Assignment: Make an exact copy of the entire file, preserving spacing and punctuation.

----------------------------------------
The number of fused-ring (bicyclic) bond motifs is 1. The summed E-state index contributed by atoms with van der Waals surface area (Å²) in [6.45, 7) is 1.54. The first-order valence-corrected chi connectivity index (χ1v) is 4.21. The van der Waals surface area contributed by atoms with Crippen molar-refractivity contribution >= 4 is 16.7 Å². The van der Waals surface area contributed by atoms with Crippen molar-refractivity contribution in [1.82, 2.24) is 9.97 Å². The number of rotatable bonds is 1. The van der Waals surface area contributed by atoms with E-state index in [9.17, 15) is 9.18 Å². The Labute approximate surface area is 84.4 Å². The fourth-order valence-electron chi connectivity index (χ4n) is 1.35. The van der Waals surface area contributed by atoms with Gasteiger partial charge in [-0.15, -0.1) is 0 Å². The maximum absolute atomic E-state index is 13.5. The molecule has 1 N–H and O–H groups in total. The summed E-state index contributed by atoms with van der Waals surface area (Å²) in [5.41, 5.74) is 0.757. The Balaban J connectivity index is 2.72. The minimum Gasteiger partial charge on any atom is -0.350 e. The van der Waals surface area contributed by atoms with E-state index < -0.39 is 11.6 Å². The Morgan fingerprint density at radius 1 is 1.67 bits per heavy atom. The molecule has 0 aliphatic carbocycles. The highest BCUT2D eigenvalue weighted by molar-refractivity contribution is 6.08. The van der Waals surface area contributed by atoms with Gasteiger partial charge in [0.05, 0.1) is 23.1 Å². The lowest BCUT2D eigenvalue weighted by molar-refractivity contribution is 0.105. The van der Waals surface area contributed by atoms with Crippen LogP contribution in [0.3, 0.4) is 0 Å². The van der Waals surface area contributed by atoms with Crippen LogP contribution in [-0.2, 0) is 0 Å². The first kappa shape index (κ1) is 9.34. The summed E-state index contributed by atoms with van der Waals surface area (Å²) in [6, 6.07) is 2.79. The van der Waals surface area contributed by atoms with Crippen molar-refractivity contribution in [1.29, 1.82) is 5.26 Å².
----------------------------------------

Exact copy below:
The number of fused-ring (bicyclic) bond motifs is 1. The summed E-state index contributed by atoms with van der Waals surface area (Å²) in [6.45, 7) is 1.54. The first-order valence-corrected chi connectivity index (χ1v) is 4.21. The van der Waals surface area contributed by atoms with Crippen molar-refractivity contribution >= 4 is 16.7 Å². The van der Waals surface area contributed by atoms with Crippen molar-refractivity contribution in [1.82, 2.24) is 9.97 Å². The number of rotatable bonds is 1. The van der Waals surface area contributed by atoms with E-state index in [9.17, 15) is 9.18 Å². The Labute approximate surface area is 84.4 Å². The fourth-order valence-electron chi connectivity index (χ4n) is 1.35. The van der Waals surface area contributed by atoms with Gasteiger partial charge in [-0.15, -0.1) is 0 Å². The maximum absolute atomic E-state index is 13.5. The molecule has 1 N–H and O–H groups in total. The summed E-state index contributed by atoms with van der Waals surface area (Å²) in [5.41, 5.74) is 0.757. The Balaban J connectivity index is 2.72. The minimum Gasteiger partial charge on any atom is -0.350 e. The van der Waals surface area contributed by atoms with E-state index < -0.39 is 11.6 Å². The Morgan fingerprint density at radius 1 is 1.67 bits per heavy atom. The molecule has 0 aliphatic carbocycles. The highest BCUT2D eigenvalue weighted by molar-refractivity contribution is 6.08. The van der Waals surface area contributed by atoms with Gasteiger partial charge in [0.05, 0.1) is 23.1 Å². The lowest BCUT2D eigenvalue weighted by molar-refractivity contribution is 0.105. The van der Waals surface area contributed by atoms with Crippen LogP contribution in [0.3, 0.4) is 0 Å². The van der Waals surface area contributed by atoms with Crippen LogP contribution in [-0.2, 0) is 0 Å². The first kappa shape index (κ1) is 9.34. The summed E-state index contributed by atoms with van der Waals surface area (Å²) in [6, 6.07) is 2.79. The van der Waals surface area contributed by atoms with Crippen molar-refractivity contribution in [1.29, 1.82) is 5.26 Å².